This type of organization is convenient for the actors.  However, the organization results from content, and this is what is most fascinating to me.  When you outline these groups and their actions, you discover that there is a direct response, like tennis, betwen the groups.  For example, when the ghost group appears, the guys say, "We have to go tell Hamlet about this ghost."  Then, the next time you see the ghost group onstage, the guys are coming up to Hamlet saying, "Hey, we saw your father's ghost.."  For every decision, there is an action.  For every action there is a reaction, for every stimulus a response and counter-response etc. This pattern of response is just as clear as can be, when you outline Shakespeare's plays.  [Try outlining  King Lear.]

The groups are also organized according to protagonist and antagonist.  Hamlet is a direct antagonist to Claudius and vice versa.  The other characters are on one side or another, and in some cases, they are ambivalent [Gertrude].  So he organized characters according to whether they work for or against the protagonist.

    I think that once Shakespeare found a main conflict between characters, he found a story to fit that conflict.  Then he developed  the plot using analogies, like an actor acts, finding analogies between his personal life and the life of his characters.  There are layers of analogies in his plays, but this is something you may not be aware of unless you read his sources. The plot of Hamlet is chock full of analogies with stories of Alexander, for ex.  The story of Ophelia trying to entrap Hamlet is analogous to a story about a woman employed to entrap Alexander [I think that was in one of Plutarch's lesser read sources], and the duplicitous woman has yet a third  parallel in the duplicitous woman in the Mousetrap story:  It's like Shakespeare is drilling the character into your head three times. [Actually, this is what one of my professors called "framing" or "objectifying" the plot.  He said greed gods were included in greek plays to "objectify" the meaning of the play and make it universal.

  Shakespeare  frequently "frames" his main  plot is by dropping the name of a myth into the play.  It's  important when he does mention a myth,  because that myth tells you the main action of the play that he used to organize the plot material under.  In Hamlet, the myth he drops is Pyrhus.  Hamlet is like Pyrhus is like Alexander, because all three men got revenge  for the murders of their fathers.   The myth framing the plot is revenging the death of the father.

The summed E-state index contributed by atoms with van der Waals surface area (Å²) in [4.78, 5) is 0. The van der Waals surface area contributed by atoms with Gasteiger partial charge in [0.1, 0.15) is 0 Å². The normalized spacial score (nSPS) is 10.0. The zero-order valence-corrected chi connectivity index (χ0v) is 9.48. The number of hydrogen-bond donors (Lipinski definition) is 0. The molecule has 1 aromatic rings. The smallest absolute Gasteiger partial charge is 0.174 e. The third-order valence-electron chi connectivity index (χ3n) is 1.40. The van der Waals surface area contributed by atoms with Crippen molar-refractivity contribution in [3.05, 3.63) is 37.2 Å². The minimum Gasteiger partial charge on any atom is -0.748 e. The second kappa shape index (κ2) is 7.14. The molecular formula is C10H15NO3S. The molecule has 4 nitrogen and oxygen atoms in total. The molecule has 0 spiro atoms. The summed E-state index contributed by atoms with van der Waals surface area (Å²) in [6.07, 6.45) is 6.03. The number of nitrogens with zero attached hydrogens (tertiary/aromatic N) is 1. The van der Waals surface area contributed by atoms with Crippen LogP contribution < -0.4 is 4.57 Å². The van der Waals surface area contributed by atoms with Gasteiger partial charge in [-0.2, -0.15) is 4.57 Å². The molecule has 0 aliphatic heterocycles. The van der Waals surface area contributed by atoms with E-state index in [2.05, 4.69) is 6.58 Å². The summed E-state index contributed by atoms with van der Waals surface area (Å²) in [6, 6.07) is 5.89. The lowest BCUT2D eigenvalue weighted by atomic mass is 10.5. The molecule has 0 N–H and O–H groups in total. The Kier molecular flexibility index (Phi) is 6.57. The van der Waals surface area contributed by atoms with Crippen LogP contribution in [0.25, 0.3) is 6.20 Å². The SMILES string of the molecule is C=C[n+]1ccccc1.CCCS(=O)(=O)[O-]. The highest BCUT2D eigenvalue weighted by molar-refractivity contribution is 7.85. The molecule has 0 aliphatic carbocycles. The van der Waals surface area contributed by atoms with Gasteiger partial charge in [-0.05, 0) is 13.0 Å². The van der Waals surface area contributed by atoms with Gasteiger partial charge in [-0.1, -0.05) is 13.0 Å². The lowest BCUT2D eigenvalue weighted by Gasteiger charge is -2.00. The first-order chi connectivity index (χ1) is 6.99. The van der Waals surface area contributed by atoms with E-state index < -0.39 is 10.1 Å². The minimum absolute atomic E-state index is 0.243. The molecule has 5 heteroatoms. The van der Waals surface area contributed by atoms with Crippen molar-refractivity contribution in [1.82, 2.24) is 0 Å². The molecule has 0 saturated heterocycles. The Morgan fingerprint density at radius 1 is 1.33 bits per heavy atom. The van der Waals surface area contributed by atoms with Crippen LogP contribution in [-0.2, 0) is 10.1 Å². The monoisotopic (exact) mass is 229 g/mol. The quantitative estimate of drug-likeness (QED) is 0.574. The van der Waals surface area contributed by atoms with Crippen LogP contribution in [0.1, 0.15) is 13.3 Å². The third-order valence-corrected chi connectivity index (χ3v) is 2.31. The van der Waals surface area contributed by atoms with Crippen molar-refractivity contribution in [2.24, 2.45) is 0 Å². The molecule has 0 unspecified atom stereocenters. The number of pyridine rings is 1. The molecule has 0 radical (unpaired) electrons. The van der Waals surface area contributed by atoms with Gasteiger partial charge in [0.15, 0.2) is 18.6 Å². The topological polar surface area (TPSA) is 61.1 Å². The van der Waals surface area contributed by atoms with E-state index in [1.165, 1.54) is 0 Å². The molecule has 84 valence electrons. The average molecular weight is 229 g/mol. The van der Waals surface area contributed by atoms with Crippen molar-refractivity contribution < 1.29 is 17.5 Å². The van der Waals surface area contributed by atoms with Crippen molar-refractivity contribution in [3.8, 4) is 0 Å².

I analyzed other plays by Shakespeare and many  plays by the Greeks,  so  I find this topic of "outlining" to be of great interest..  I could talk about this for hours.  I did these analyses precisely because I was trying to figure out what kind of system the great writers used.  I figured they had to have a system in order to produce plays as regularly as a journalist grinds out news stories.  Then after doing the outlines,  I tried writing plays myself and observing myself doing it the whole time, in order to clarify in my own mind what I was doing.  So I took a year off from work and wrote  2 one-act plays, scenarios for several musicals, and  complete drafts of two long plays plus a partial draft of a third play.  While I was writing, I kept notes about what worked and what didn't work for me.

Outlining definitely works for me, but I would not call it outlining.  I would call it a scenario of the dramatic action between characters.

What worked for me was first, to identify  two  people who are strongly antagonistic to each other.  Then it helped me  to do lots of monologues by these people in order to find their full voices.  But I didn't use the monologues in the play. . .

Plus I had to have a plot, some conflict that is forcing these people to confront each other.  Then I had to keep forcing these people TO confront each other.  It is not normal for people to confront each other.  Most people avoid confrontation or hint at it. If you want a real overt conflict, however, you have to force your characters to attack each other.  It's kinda fun, like having pit bulls around.

 It also definitely helped me to try to rotate the antagonist's group with the protagonist's group, sort of  like Shakespeare did. HOWEVER, my groups are real real small, because I'm trying to write a modern play that will have  a small cast.  The small cast requirement makes it difficult to write a real "Shakespearean" style play with large groups rotating on stage, with crowd scenes, and army scenes, clown scenes, burlesque scenes and subplots, Fortinbras invading the castle etc.  Nevertheless, it still helps me to try rotating antagonists and dividing those scenes with scenes by a couple other people.

I tried to write  a Shakespearean crowd scene once, though,  by having the crowd offstage demonstrating,  and shouting onstage through a bullhorn [at a bunch of evil lawyers closeted in a courthouse room.].

I know  that there are playwrights today who  are writing plays without protagonists and antagonists, but I personally don't like the plays I've seen.  I've seen some that are sort of like documentaries. Why not get a camera and do a documentary?  To me, drama is about the resolution of a conflict.  I don't want to write a play that is not about conflict. 

And none of what I just said prohibits a writer from experimenting, free-associating, just letting the characters interact and inspire the direction of the play.  It's amazing what the subconscious mind will come up with, so you sure don't want to inhibit it. However, you still have to organize the material you produce from those trance-like uninhibited states of mind.  That part is fun, and easier than organizing the material. To me, the biggest challenge is, how DO you outline a play?